Salvation starts off so badly—essentially, the film shoots itself in both feet—that it's almost easy to think fondly of the rest by the end. An opening credits sequence seemingly meant in homage to the original's horizontal text crawl instead dookies all over it with an idiotic scramble effect complete with colons, ampersands, and commas, as if to remind us that, you know, computers are important to what's about to unfold. Following is the entirely ill opening scene in which Marcus Wright—on death row, and at this point still entirely human—donates his soon-to-be-perished body for research at Cyberdyne, the company responsible for creating the soon-to-be-malevolent supercomputer SkyNET. McG may not have had a direct hand in this screenwriting atrocity, but damn it, the man should have known better than to deem it acceptable in the first place.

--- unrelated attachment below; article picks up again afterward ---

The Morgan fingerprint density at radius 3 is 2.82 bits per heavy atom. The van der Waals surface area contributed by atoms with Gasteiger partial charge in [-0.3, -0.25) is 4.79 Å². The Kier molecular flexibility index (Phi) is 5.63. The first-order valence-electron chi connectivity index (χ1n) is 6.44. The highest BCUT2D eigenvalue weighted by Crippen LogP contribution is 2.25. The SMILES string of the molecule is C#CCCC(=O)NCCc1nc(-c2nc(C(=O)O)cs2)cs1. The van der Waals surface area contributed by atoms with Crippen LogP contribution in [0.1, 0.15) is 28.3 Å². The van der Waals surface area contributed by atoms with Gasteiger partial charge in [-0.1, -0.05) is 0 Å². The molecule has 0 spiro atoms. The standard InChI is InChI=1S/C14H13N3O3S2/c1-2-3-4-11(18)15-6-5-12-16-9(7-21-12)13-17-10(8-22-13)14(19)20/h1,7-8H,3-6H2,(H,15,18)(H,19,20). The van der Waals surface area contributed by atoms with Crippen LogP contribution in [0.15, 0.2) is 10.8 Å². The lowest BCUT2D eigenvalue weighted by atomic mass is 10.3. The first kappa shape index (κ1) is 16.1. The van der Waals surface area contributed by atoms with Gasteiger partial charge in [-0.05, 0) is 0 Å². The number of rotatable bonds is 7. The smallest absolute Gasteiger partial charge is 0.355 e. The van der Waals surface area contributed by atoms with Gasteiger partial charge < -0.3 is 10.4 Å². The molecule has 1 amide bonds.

From here, it's almost completely uphill, albeit not without the occasional pitfalls. In the single worst scene in the series, John Connor listens to the tape we heard Sarah Connor record at the end of the first film (a key passage if there ever was one), only now the dialogue has been expanded upon so as to spell out in plain terms the series' central time travel paradox. Surely, my affection for the original film contributed to the wretched sensation I had at this moment, but it's always been a pet peeve of mine (actually, I prefer the George Carlin designation of "Major Psychotic Fucking Hatred") when films condescend to their material. Here, I can't quite tell if the filmmakers meant to catch up younger audiences on the previous films (because 25 years is, like, so long ago) or if they themselves are poorly versed (if at all) in Terminator mythology. Prime example: John Connor must have forgotten the entirety of the previous two films, so slow are his realizations about time travel implications. Either that or the post-apocalyptic food supplies are so low that everyone's brains have atrophied a bit, but given how Moon Bloodgood's Blair Williams looks like she's just had a perm throughout, I somehow doubt that intention.